A Critical Examination of the Assumptions, Beliefs and Ethical Considerations that Underlie Business Models of Global Poverty Reduction

A Critical Examination of the Assumptions, Beliefs and Ethical Considerations that Underlie Business Models of Global Poverty Reduction

Paul Roberts (University of Guadalajara, Mexico), Griselda Lassaga (Universidad de Belgrano, Argentina) and Isabel Rimanoczy (Minerva, USA)
DOI: 10.4018/978-1-61350-332-4.ch016

Abstract

Having identified key ethical considerations, a number of interviews will be conducted with people involved in these initiatives in three different Latin American countries focusing on how they have dealt with these ethical issues in practice. The data collected from these real cases will provide input for analysis. Using the ethical framework constructed in the chapter, three case studies will be offered by conducting interviews with people working in this field in different Latin American countries. These interviews will aim to explore how different practitioners think about and work with these ethical issues in practice. A social constructionist perspective will be used to understand how the people interviewed construct the way they understand the role of business in alleviating poverty, and the explicit or implicit role of ethics in this.
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Introduction

As the twenty first century has unfolded, the growing environmental and social problems of the world have made themselves increasingly evident (see, for example, yearly State of the World reports of Worldwatch Institute 1986-2010). Key aspects of globalization have been the motor driving some of these problems - increased world trade leading to increased natural resource consumption leading to environmental degradation, loss of ecosystems and climate change.

At the same time, other aspects of globalization, particularly the growing availability of information technology, have helped spread awareness of these problems, and the creation of what Paul Hawken (2007) has estimated as over half a million different civil society groups with humanitarian and/or environmental aims. It has become commonplace to state we live in an interconnected world - technologically, environmentally, economically and culturally. There are many different ways of conceiving and understanding globalization but nearly all globalization theories emphasize connection and greater flows of capital, resources, people and ideas.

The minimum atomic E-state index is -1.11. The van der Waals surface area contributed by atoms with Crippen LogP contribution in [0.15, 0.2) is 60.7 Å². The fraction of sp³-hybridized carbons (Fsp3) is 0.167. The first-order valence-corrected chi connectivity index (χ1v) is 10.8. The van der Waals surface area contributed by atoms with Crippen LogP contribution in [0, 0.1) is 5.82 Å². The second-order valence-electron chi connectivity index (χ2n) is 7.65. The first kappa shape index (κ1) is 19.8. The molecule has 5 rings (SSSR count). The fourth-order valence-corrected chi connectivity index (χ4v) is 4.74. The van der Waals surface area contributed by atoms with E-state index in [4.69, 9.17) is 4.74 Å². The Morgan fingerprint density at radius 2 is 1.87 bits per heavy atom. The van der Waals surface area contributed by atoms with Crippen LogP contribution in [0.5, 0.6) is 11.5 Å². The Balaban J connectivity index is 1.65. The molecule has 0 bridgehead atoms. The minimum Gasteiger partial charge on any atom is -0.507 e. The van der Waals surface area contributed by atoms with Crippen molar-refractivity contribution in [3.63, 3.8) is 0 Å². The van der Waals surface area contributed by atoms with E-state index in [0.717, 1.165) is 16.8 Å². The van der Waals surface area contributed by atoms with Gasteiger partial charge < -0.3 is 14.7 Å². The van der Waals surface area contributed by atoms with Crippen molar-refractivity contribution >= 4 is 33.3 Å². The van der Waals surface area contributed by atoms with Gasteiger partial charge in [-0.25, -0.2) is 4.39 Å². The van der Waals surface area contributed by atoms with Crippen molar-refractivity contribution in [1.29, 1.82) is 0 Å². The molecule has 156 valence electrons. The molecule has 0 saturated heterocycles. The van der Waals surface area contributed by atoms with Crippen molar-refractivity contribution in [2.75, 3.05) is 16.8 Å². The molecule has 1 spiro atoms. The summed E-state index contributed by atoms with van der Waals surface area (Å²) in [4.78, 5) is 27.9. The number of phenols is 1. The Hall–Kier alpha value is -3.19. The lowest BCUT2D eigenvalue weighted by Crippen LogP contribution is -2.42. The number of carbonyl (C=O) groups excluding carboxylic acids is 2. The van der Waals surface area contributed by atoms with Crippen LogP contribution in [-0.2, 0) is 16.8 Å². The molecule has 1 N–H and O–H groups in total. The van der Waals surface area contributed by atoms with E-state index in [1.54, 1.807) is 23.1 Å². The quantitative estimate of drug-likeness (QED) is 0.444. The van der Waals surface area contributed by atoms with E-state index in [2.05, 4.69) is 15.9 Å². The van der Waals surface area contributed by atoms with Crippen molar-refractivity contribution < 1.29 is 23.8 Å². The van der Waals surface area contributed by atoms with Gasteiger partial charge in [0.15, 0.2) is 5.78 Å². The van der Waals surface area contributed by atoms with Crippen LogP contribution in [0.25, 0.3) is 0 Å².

Growing awareness of the potentially precarious state of the planet, and the negative contribution that business organizations have traditionally made to this, have led many people to begin to question the traditional role of business as simply to make profits. Writers and environmentalists such as Paul Hawken (1993), academics such as Stuart Hart (2005), and industrialists such as Ray Anderson (1998), as well as organizations like the World Business Council on Sustainable Development and the UN Global Compact have proposed that it is now the pressing and leading role of business to adopt practices that at the very least stop further environmental damage and, at the best, actively help to restore eco-systems.

Their common argument is that it is business organizations, working in concert with government and civil society, that need to assume a leadership role to reverse the process of environmental damage that could ultimately lead to the destruction of the natural resources upon which the economy, and all life, is based. This is because it is only businesses that have the power, the technology, the global reach, the financial muscle and the human resources to be able to adequately address major environmental challenges such as climate change and eco-system degradation.

During the time in which the relationship between business and the natural environment is being rethought, there has simultaneously been a rethinking of the relationship between business and poverty. The argument is being made that the role of business in society is no longer solely to make profits - in contrast to Milton Friedman’s argument in his New York Times article (1970) that “The Social Responsibility of Business is to Increase its Profits” - but to do so in a way which helps to eliminate poverty and further social justice. Business, therefore, has a key role in facilitating social change.

The environmental and social dimensions of business, alongside its traditional aim, which is to generate profits, have come to define the triple bottom line (Elkington, 1994) - the three pillars on which the new sustainable enterprise will be built, focusing on people, profits, and planet.

In the next section of this chapter we will present and analyze the different models particularly the BoP model, as formulated by Prahalad (2002, 2005, 2010) that propose how business can help reduce poverty.

In the third part of the chapter, the key critiques that have been made of these models will be discussed.

In the fourth part, the responses of the original authors to these criticisms will be outlined.

In the fifth part, the underlying assumptions and beliefs behind these market-based models will be identified and scrutinized.

In the sixth part of the chapter, ethical considerations will be examined that are at the root of the BoP and related approaches to poverty reduction, and questions of ethics will be linked to the emerging debate about the role of corporations and corporate citizenship.

The last section of the chapter summarizes key parts of the overall argument and suggests that BoP and related approaches need to include a wider and deeper consideration of the ethical issues implied in their practice. Such a consideration leads to reevaluating the role of business in society and addressing issues of corporate citizenship.

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